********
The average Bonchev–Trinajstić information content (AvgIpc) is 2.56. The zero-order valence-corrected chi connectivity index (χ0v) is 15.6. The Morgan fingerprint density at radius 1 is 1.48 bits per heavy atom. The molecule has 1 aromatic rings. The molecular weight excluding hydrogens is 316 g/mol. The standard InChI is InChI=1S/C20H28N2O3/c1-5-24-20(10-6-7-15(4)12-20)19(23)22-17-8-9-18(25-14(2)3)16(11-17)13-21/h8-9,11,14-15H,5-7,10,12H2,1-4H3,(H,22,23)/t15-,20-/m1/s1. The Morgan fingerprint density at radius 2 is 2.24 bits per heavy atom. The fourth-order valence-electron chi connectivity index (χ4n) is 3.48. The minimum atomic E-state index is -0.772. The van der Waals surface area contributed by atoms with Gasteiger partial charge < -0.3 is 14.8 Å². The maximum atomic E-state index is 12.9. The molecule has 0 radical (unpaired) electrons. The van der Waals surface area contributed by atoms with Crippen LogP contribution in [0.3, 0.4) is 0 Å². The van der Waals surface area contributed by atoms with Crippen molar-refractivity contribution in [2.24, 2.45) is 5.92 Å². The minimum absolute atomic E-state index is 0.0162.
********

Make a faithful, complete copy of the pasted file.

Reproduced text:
The average Bonchev–Trinajstić information content (AvgIpc) is 2.56. The zero-order valence-corrected chi connectivity index (χ0v) is 15.6. The Morgan fingerprint density at radius 1 is 1.48 bits per heavy atom. The molecule has 1 aromatic rings. The molecular weight excluding hydrogens is 316 g/mol. The standard InChI is InChI=1S/C20H28N2O3/c1-5-24-20(10-6-7-15(4)12-20)19(23)22-17-8-9-18(25-14(2)3)16(11-17)13-21/h8-9,11,14-15H,5-7,10,12H2,1-4H3,(H,22,23)/t15-,20-/m1/s1. The Morgan fingerprint density at radius 2 is 2.24 bits per heavy atom. The fourth-order valence-electron chi connectivity index (χ4n) is 3.48. The minimum atomic E-state index is -0.772. The van der Waals surface area contributed by atoms with Gasteiger partial charge < -0.3 is 14.8 Å². The maximum atomic E-state index is 12.9. The molecule has 0 radical (unpaired) electrons. The van der Waals surface area contributed by atoms with Crippen LogP contribution in [0.3, 0.4) is 0 Å². The van der Waals surface area contributed by atoms with Crippen molar-refractivity contribution in [2.24, 2.45) is 5.92 Å². The minimum absolute atomic E-state index is 0.0162.